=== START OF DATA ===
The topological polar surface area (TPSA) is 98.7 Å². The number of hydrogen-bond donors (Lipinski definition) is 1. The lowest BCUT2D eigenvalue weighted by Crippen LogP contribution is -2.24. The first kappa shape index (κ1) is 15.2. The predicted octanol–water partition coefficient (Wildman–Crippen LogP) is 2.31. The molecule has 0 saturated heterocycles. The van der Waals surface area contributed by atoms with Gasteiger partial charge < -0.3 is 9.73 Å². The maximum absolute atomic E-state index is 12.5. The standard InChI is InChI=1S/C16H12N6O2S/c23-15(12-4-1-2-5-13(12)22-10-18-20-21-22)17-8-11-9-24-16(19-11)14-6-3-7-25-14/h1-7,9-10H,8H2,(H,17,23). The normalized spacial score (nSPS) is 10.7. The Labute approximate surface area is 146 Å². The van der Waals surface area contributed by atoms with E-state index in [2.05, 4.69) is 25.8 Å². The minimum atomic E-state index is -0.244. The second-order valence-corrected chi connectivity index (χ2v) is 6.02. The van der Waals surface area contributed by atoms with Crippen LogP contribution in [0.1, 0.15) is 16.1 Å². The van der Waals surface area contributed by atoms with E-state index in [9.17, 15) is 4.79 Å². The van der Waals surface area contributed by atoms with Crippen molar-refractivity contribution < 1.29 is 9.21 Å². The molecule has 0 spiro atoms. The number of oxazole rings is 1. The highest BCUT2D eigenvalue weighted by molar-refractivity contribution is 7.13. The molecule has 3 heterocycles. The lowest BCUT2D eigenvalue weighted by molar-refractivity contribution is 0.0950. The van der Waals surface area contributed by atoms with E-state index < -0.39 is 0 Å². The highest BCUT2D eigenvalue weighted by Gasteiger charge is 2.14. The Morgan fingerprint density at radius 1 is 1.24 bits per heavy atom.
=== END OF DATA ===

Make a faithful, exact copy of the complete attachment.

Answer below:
The topological polar surface area (TPSA) is 98.7 Å². The number of hydrogen-bond donors (Lipinski definition) is 1. The lowest BCUT2D eigenvalue weighted by Crippen LogP contribution is -2.24. The first kappa shape index (κ1) is 15.2. The predicted octanol–water partition coefficient (Wildman–Crippen LogP) is 2.31. The molecule has 0 saturated heterocycles. The van der Waals surface area contributed by atoms with Gasteiger partial charge < -0.3 is 9.73 Å². The maximum absolute atomic E-state index is 12.5. The standard InChI is InChI=1S/C16H12N6O2S/c23-15(12-4-1-2-5-13(12)22-10-18-20-21-22)17-8-11-9-24-16(19-11)14-6-3-7-25-14/h1-7,9-10H,8H2,(H,17,23). The normalized spacial score (nSPS) is 10.7. The Labute approximate surface area is 146 Å². The van der Waals surface area contributed by atoms with E-state index in [2.05, 4.69) is 25.8 Å². The minimum atomic E-state index is -0.244. The second-order valence-corrected chi connectivity index (χ2v) is 6.02. The van der Waals surface area contributed by atoms with Crippen LogP contribution in [0.1, 0.15) is 16.1 Å². The van der Waals surface area contributed by atoms with E-state index in [9.17, 15) is 4.79 Å². The van der Waals surface area contributed by atoms with Crippen molar-refractivity contribution < 1.29 is 9.21 Å². The molecule has 0 spiro atoms. The number of oxazole rings is 1. The highest BCUT2D eigenvalue weighted by molar-refractivity contribution is 7.13. The molecule has 3 heterocycles. The lowest BCUT2D eigenvalue weighted by molar-refractivity contribution is 0.0950. The van der Waals surface area contributed by atoms with E-state index < -0.39 is 0 Å². The highest BCUT2D eigenvalue weighted by Gasteiger charge is 2.14. The Morgan fingerprint density at radius 1 is 1.24 bits per heavy atom.